(Huldreich or Huldrych), a Swiss religious reformer
(Wildhaus, St. Gallen 1484 - Kappel, Zurich, 1531). Ordained
clergyman in 1506 and appointed parish priest of Glaurus, imbued
with a humanistic-Erasmian spirituality, he stigmatized the
degenerations of popular mercy and of the theological reflection
and he advocated a return to the simplicity of the primitive
Church. He became parish priest (1518) at Zurich Cathedral, he
reformed the town Church with the support of the Senate, which took
control (1523), thus breaking away from Rome. From Zurich the
Reform spread across the rest of Switzerland (Bern, Basel,
Konstance, Biel, Sciafussa) and in southern Germany. Through the
study of Saint Paul and Saint Augustine, he matured the inner
experience, independently of Luther, that brought him to lose
interest in the ethical Christianity of Erasmus and to consider
salvation as a work of Grace, with the exception of merits, to
consider faith as confidence in God’s mercy, the Sacred Scripture
as the only norm on faith and morality and, therefore, superior to
the Church and that the Church does not need either a Pope or
bishops or ordained priests.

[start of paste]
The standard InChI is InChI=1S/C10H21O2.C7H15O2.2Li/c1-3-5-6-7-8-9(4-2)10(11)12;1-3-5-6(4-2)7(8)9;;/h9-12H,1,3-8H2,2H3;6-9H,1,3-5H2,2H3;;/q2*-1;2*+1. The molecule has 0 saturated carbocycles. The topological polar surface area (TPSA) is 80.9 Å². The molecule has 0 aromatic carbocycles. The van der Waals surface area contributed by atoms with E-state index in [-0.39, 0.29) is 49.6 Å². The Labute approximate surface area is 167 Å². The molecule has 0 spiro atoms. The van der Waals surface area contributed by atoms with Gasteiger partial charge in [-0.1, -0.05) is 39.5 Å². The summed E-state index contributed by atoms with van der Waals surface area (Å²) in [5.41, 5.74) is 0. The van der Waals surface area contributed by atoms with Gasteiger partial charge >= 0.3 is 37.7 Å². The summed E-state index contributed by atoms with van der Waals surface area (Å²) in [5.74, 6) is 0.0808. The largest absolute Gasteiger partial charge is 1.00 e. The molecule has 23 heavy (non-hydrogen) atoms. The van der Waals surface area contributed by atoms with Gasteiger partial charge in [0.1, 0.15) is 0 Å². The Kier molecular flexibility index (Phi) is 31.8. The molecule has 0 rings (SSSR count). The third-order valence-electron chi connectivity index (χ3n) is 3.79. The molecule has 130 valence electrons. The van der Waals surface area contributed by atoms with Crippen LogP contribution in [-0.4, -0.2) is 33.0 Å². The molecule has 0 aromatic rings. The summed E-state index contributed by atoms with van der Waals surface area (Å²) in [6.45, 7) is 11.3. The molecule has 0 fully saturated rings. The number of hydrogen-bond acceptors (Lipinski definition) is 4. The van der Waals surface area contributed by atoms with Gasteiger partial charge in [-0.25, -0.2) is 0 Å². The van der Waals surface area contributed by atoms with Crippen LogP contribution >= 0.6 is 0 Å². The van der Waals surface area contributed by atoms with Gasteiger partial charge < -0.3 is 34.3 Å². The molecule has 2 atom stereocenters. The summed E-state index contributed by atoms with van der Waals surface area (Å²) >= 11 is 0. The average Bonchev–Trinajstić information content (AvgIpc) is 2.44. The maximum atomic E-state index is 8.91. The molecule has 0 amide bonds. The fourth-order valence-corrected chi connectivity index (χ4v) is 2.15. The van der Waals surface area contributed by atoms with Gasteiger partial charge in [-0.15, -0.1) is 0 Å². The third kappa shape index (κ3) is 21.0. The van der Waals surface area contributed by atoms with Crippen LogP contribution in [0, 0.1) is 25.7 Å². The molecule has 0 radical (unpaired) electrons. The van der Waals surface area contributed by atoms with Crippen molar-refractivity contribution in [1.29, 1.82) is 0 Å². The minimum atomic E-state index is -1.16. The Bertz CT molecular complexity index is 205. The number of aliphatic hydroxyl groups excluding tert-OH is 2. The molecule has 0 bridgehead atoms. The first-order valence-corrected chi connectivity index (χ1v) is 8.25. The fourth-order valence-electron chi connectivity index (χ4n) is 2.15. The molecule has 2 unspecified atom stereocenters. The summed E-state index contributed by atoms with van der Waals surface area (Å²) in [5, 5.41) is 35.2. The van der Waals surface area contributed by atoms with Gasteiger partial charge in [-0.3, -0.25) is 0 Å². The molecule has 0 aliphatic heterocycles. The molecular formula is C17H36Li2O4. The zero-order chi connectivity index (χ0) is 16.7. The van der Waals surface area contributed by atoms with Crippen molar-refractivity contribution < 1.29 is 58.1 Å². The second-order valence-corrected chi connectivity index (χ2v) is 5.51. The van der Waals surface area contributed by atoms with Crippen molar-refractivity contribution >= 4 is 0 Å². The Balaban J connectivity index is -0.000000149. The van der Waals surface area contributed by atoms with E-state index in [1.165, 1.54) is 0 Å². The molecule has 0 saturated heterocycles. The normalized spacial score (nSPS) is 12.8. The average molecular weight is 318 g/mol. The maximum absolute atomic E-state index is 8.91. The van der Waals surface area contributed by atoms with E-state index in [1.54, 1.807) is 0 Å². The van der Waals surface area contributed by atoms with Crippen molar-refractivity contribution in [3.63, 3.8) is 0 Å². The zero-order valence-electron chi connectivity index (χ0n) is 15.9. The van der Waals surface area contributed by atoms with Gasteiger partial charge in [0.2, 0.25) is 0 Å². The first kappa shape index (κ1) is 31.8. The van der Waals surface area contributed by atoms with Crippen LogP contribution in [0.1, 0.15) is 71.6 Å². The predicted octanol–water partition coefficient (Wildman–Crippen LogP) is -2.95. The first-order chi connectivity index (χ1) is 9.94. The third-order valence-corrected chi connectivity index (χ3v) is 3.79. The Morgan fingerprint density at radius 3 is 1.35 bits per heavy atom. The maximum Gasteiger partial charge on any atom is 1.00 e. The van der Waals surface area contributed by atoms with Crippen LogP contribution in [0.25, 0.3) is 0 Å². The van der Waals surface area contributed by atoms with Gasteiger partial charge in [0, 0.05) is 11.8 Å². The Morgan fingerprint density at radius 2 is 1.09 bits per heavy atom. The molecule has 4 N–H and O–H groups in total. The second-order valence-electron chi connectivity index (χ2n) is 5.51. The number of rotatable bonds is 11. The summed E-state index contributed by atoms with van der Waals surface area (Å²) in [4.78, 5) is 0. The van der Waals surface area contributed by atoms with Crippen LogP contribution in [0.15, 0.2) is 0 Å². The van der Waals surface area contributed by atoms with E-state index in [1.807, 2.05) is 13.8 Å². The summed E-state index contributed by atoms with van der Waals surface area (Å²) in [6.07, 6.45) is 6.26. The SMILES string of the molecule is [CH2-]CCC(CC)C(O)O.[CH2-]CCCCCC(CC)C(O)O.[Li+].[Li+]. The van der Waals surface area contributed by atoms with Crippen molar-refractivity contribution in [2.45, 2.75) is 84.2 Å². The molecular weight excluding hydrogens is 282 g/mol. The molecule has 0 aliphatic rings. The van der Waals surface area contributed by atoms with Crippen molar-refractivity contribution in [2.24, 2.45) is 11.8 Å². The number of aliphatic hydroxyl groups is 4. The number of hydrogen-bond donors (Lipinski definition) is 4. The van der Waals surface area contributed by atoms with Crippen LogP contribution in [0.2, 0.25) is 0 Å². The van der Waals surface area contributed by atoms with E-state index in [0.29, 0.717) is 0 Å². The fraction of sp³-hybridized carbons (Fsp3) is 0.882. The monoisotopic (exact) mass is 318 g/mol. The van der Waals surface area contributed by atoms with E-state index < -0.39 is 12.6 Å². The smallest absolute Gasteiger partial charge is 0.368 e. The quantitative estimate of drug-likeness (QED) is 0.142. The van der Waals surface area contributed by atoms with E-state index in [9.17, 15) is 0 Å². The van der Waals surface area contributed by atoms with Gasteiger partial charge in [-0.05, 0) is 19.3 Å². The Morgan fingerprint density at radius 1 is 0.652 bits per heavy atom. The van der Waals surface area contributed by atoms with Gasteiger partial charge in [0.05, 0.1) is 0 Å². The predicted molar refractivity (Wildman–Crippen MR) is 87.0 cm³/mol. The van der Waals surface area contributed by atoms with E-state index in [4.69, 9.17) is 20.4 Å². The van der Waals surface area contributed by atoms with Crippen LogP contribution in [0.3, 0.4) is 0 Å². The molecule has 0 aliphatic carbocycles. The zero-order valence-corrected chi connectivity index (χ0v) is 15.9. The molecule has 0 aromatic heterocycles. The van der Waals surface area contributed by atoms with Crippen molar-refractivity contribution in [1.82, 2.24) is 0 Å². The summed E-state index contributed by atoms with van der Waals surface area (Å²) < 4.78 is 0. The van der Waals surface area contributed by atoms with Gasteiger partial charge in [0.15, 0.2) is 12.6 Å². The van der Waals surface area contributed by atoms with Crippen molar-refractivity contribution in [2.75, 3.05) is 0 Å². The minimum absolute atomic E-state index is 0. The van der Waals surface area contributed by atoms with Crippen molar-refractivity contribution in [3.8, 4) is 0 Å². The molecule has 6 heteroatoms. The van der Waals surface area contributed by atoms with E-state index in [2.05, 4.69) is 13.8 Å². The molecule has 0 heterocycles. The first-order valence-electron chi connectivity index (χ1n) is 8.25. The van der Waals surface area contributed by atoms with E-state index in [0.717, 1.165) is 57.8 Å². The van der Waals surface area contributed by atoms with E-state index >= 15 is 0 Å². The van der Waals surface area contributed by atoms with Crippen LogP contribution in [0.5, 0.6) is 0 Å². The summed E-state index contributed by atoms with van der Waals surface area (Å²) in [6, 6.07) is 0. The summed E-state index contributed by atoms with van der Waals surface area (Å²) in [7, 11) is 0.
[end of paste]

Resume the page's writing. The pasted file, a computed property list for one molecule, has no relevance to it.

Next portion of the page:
With the support of the city authorities, that had been capable of winning his cause, Zwingli abolished, considered superstitious practices, processions, devotion to the Virgin Mary and the saints, fasting, the sacraments except for Baptism and the Supper, removed or destroyed the sacred images from the churches, abolished the ecclesiastical celibacy and the monastic vows and he assigned their assets to the assistance of the poor people and to the cult. Compared to Luther, Zwingli gave greater importance to the problem of sanctification than to that of justification; moreover, due also to the influence of Oecolampadius, he radicalized the depreciation of the sacraments, considering the same supper and the baptism as pure symbols (the Marburg Colloquy, in 1529, which was called in order to find an agreement between the two reformed doctrines, did nothing but emphasize the contrasts between Lutheranism and Zwinglianism). The lacked agreement with Luther also led to the failure of a project of great political alliance directed against the Habsburg dynasty that Zwingli had planned with Philip I, Landgrave of Hesse. In 1531 they came to the armed conflict of Kappel during which Zwingli perished, and this favoured the Catholic cantons. With the progressive advancement of Calvinism, the doctrines of Zwingli lost a great part of their meaning and remained confined to the original cantons from German-speaking part of Switzerland. The theological thought of Zwingli is laid out organically in De vera et falsa religione commentarius (1525).
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